We start by downloading the structure named 1FKG from the Protein Data Bank's website (http://www.rcsb.org/pdb/home/home.do). This is the crystal structure of the FKBP12 protein, complexed with the SB3 ligand. In this tutorial we are only going to apply the HSMD method to the ligand in this system, so we start by removing from the file the header, the protein part, the crystallographic waters and also the hydrogens in the SB3 residue (we'll put them back later). The resulting file is SB3noH.pdb.
To generate the files we need for the MD in Amber, we use the programs Antechamber and Leap, that are included in the package AmberTools, freely available at http://ambermd.org/. Below are the commands we need to perform in Antechamber:
> reduce SB3noH.pdb > SB3.pdb 
# add hydrogens to ligand 
> reduce SB3noH.pdb > SB3.pdb 
# add hydrogens to ligand 
> parmchk i SB3.mol2 f mol2 o SB3.frcmod 
# check parameters and save them in a frcmod file 
In this way we generated the 3 files that Tleap will need next, SB3.pdb, SB3.mol2 and SB3.frcmod. So now let's run tleap:
> tleap s f leaprc.ff99SB 
# open Tleap with ff99SB force field 
> source leaprc.gaff 
# include gaff force field 
> SB3=loadmol2 SB3.mol2 
# load parameters just generated with Antechamber (frcmod) 
> loadamberparams SB3.frcmod 
# load parameters just generated with Antechamber (mol2) 
> list 
# list residues in Tleap's memory; SB3 should appear 
> check SB3 
# check unit 
> saveoff SB3 SB3.lib 
# save library with info for new residue, in case we need it later 
> ligand=loadpdb SB3.pdb 
# load ligand's pdb 
> check ligand 
# check unit 
> saveamberparm ligand SB3.prmtop SB3.inpcrd 
# save files for Sander 
> quit 
# quit 
We have just created the following 3 files: SB3.lib (library for Tleap, with information about the SB3 residue), SB3.prmtop (parameter file for SB3) and SB3.inpcrd (coordinate file for SB3). The last two files are the ones needed for the molecular dynamics simulation.
Now we are going to add water around the ligand. This could have been done in the previous step, but if we want to do it now, maybe because we want to try with different amounts of water, we can do it in this way, again using Tleap:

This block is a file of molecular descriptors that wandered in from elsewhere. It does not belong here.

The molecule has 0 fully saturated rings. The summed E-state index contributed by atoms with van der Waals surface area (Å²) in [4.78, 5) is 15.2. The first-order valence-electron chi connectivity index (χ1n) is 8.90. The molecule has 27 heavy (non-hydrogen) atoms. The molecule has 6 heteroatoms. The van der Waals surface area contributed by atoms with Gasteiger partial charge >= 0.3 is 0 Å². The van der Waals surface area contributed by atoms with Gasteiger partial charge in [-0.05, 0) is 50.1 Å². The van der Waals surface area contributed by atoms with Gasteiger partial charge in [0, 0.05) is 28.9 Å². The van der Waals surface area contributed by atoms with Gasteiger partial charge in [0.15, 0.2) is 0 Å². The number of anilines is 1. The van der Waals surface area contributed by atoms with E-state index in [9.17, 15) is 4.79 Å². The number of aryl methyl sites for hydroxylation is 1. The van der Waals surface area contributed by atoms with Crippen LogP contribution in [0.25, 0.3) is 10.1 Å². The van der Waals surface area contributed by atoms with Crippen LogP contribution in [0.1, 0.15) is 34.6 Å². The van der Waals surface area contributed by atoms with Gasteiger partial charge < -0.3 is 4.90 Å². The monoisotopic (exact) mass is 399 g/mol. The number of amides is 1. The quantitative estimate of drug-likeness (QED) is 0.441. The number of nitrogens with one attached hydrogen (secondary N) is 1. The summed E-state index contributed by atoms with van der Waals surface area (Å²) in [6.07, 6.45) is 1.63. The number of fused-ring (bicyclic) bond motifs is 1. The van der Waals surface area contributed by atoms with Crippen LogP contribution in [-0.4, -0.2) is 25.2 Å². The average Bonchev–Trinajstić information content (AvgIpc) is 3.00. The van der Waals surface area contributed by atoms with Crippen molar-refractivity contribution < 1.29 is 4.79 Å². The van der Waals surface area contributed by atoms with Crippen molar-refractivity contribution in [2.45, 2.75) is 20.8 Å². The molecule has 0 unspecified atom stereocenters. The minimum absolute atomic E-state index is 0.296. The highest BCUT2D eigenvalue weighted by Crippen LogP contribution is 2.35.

tleap s f leaprc.ff99SB 
source leaprc.gaff 
loadamberparams SB3.frcmod 
loadoff SB3.lib 
ligand=loadpdb SB3.pdb 
solvatecap ligand TIP3PBOX ligand.SB3.O2 30.0 
saveamberparm ligand SB3wat30.prmtop SB3wat30.inpcrd 
savepdb ligand SB3wat30.pdb 
quit 
We've just prepared a 30.0 A radius TIP3P water sphere, centered in the ligand's O2 atom. These are the files we will use for the simulations:
SB3wat30.prmtop (parameter file) and SB3wat30.inpcrd (coordinate file). (We also created SB3wat30.pdb, not needed in the rest of the tutorial, but it's always a good idea to have a pdb of the system, in case we need to look for the location, name or type of some atom).
Now we are going to perform a minimization and equilibration, in order to relax the system. Then, we'll do a longer simulation (checking that the ligand remains in the same microstate) from which we are going to extract some frames. Each of these frames are later going to be “reconstructed” via the HSMD method. This will allow us to calculate the entropy of the structures in each frame, and its average. This number will represent the entropy of the microstate.
Below, we detail the 3 steps of the initial simulation (minimization, equilibration and production), with the input and output files, and the commands needed in Amber to perform the simulations: